Public worship is a means of invigorating faith. Though argument be one means of generating belief, and that on which all belief must ultimately rest, it is not the only means, nor, with many minds, the most efficacious. Practical faith is greatly assisted by joining in some act in which the presence and persuasion of others gives a sort of reality to our perception of invisible things.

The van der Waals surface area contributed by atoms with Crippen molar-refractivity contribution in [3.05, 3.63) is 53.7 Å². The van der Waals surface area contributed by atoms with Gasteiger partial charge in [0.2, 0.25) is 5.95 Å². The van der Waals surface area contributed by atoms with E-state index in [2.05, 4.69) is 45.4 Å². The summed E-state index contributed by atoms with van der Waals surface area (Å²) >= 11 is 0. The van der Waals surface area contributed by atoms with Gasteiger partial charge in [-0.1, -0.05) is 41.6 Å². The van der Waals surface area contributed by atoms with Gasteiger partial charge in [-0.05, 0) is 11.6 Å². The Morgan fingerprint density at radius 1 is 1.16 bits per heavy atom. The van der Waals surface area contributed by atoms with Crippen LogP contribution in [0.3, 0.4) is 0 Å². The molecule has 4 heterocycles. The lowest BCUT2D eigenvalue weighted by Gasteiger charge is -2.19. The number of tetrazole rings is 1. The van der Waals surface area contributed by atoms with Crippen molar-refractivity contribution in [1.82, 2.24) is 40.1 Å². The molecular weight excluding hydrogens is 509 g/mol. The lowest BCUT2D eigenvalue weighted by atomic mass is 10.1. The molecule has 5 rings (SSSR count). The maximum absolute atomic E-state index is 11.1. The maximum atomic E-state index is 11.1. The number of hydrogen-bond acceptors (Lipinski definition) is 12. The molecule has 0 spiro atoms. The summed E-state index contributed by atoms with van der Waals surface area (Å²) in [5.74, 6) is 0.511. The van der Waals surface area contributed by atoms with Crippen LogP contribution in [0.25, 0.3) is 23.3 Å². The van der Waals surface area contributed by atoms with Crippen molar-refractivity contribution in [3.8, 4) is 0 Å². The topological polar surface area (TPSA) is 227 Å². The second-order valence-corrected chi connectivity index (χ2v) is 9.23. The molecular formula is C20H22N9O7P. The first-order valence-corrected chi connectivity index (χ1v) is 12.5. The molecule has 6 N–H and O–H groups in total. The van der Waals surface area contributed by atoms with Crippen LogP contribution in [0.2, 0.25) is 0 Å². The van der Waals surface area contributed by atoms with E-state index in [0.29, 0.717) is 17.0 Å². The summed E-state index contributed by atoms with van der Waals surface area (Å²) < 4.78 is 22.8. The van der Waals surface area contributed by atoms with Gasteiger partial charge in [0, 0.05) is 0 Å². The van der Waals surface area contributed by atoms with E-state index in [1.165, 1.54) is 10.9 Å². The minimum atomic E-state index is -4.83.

The metaphysical reasoner, entangled in the nets of sophistry, may involve himself in the intricacies of contradictory syllogisms till reason grows giddy, and scarcely able to hold the balance; but when he acts in presence of his fellow-creatures, his mind resumes its tone and vigour, and social devotion gives a colour and body to the deductions of his reason. Berkeley, probably, never doubted of the existence of the material world when he had quitted his closet. Some minds are not capable of that firmness of decision which embraces truth upon a bare preponderancy of argument—some, through a timorous and melancholy spirit, remain always in a perplexed and doubting state, if they rest merely on the conclusions built upon their own investigation. But every act in consequence of our faith, strengthens faith. These, when they enter a place of worship, amidst all the animating accompaniments of social homage, are seized with a happy contagion; slow hesitating doubts vanish in a moment, and give way to sincere and cordial feeling. These are not proofs, it is true; but they are helps, adapted to our nature, necessary to the generality, expedient for all. As for the multitude, so unaccustomed are they to any process of abstruse reasoning, and so much do they require the assistance of some object within the grasp of their senses, that it is to be doubted whether they could be at all persuaded of the existence of a spiritual invisible power, if that existence was not statedly acknowledged by some act which should impress the reality of it upon their minds, by connecting it with places, persons, and times. Let it be observed, in the next place, that Public Worship is a civic meeting. The temple is the only place where human beings, of every rank and sex and age, meet together for one common purpose, and join together in one common act. Other meetings are either political, or formed for the purposes of splendour and amusement; from both which, in this country, the bulk of inhabitants are of necessity excluded. This is the only place, to enter which nothing more is necessary than to be of the same species;–the only place where man meets man not only as an equal but a brother; and where, by contemplating his duties, he may become sensible of his rights. So high and haughty is the spirit of aristocracy, and such the increasing pride of the privileged classes, that it is to be feared, if men did not attend at the same place here, it would hardly be believed they were meant to go to the same place hereafter. It is of service to the cause of freedom therefore, no less than to that of virtue, that there is one place where the invidious distinctions of wealth and titles are not admitted; where all are equal, not by making the low, proud; but by making the